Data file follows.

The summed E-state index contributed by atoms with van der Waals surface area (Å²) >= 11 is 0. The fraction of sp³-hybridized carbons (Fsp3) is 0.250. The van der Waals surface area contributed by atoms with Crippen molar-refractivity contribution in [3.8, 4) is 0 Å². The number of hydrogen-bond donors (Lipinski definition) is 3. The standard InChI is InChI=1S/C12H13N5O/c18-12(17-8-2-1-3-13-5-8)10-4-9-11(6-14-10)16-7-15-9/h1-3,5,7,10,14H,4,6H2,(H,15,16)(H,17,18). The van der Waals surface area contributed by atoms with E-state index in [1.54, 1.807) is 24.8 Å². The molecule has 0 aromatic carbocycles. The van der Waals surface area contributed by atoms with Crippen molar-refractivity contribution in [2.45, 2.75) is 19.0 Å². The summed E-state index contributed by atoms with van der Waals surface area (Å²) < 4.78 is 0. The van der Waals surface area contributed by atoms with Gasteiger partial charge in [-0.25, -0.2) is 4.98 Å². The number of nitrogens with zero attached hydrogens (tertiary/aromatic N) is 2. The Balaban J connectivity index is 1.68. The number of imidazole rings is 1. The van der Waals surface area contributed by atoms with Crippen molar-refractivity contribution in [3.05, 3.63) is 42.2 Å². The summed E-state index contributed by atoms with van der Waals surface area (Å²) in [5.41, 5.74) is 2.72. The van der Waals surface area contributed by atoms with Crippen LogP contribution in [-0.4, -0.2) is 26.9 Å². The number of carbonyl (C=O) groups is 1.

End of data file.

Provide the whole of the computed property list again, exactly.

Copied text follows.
The summed E-state index contributed by atoms with van der Waals surface area (Å²) >= 11 is 0. The fraction of sp³-hybridized carbons (Fsp3) is 0.250. The van der Waals surface area contributed by atoms with Crippen molar-refractivity contribution in [3.8, 4) is 0 Å². The number of hydrogen-bond donors (Lipinski definition) is 3. The standard InChI is InChI=1S/C12H13N5O/c18-12(17-8-2-1-3-13-5-8)10-4-9-11(6-14-10)16-7-15-9/h1-3,5,7,10,14H,4,6H2,(H,15,16)(H,17,18). The van der Waals surface area contributed by atoms with E-state index in [1.54, 1.807) is 24.8 Å². The molecule has 0 aromatic carbocycles. The van der Waals surface area contributed by atoms with Crippen molar-refractivity contribution in [2.45, 2.75) is 19.0 Å². The summed E-state index contributed by atoms with van der Waals surface area (Å²) < 4.78 is 0. The van der Waals surface area contributed by atoms with Gasteiger partial charge in [-0.25, -0.2) is 4.98 Å². The number of nitrogens with zero attached hydrogens (tertiary/aromatic N) is 2. The Balaban J connectivity index is 1.68. The number of imidazole rings is 1. The van der Waals surface area contributed by atoms with Crippen molar-refractivity contribution in [3.05, 3.63) is 42.2 Å². The summed E-state index contributed by atoms with van der Waals surface area (Å²) in [5.41, 5.74) is 2.72. The van der Waals surface area contributed by atoms with Crippen LogP contribution in [-0.4, -0.2) is 26.9 Å². The number of carbonyl (C=O) groups is 1.